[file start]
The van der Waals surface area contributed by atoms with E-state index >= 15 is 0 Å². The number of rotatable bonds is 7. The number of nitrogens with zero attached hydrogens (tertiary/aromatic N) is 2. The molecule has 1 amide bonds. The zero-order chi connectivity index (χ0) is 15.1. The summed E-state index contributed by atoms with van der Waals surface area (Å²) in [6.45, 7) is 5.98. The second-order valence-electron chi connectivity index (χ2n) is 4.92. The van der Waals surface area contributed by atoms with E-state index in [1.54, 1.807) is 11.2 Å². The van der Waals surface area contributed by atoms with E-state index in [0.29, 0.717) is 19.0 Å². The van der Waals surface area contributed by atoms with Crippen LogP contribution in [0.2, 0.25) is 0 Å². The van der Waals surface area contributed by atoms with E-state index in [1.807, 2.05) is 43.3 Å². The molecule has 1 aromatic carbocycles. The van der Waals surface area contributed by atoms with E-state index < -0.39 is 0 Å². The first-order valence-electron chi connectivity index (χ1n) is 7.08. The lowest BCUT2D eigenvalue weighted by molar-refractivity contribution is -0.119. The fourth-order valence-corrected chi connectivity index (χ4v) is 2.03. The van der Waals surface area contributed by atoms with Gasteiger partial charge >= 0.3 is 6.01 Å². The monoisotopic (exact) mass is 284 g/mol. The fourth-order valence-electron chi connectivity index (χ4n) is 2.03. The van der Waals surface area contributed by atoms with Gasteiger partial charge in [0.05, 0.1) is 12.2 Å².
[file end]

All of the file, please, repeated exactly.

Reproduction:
The van der Waals surface area contributed by atoms with E-state index >= 15 is 0 Å². The number of rotatable bonds is 7. The number of nitrogens with zero attached hydrogens (tertiary/aromatic N) is 2. The molecule has 1 amide bonds. The zero-order chi connectivity index (χ0) is 15.1. The summed E-state index contributed by atoms with van der Waals surface area (Å²) in [6.45, 7) is 5.98. The second-order valence-electron chi connectivity index (χ2n) is 4.92. The van der Waals surface area contributed by atoms with E-state index in [1.54, 1.807) is 11.2 Å². The van der Waals surface area contributed by atoms with E-state index in [0.29, 0.717) is 19.0 Å². The van der Waals surface area contributed by atoms with Crippen LogP contribution in [0.2, 0.25) is 0 Å². The van der Waals surface area contributed by atoms with E-state index in [1.807, 2.05) is 43.3 Å². The molecule has 1 aromatic carbocycles. The van der Waals surface area contributed by atoms with E-state index < -0.39 is 0 Å². The first-order valence-electron chi connectivity index (χ1n) is 7.08. The lowest BCUT2D eigenvalue weighted by molar-refractivity contribution is -0.119. The fourth-order valence-corrected chi connectivity index (χ4v) is 2.03. The van der Waals surface area contributed by atoms with Gasteiger partial charge >= 0.3 is 6.01 Å². The monoisotopic (exact) mass is 284 g/mol. The fourth-order valence-electron chi connectivity index (χ4n) is 2.03. The van der Waals surface area contributed by atoms with Gasteiger partial charge in [0.05, 0.1) is 12.2 Å².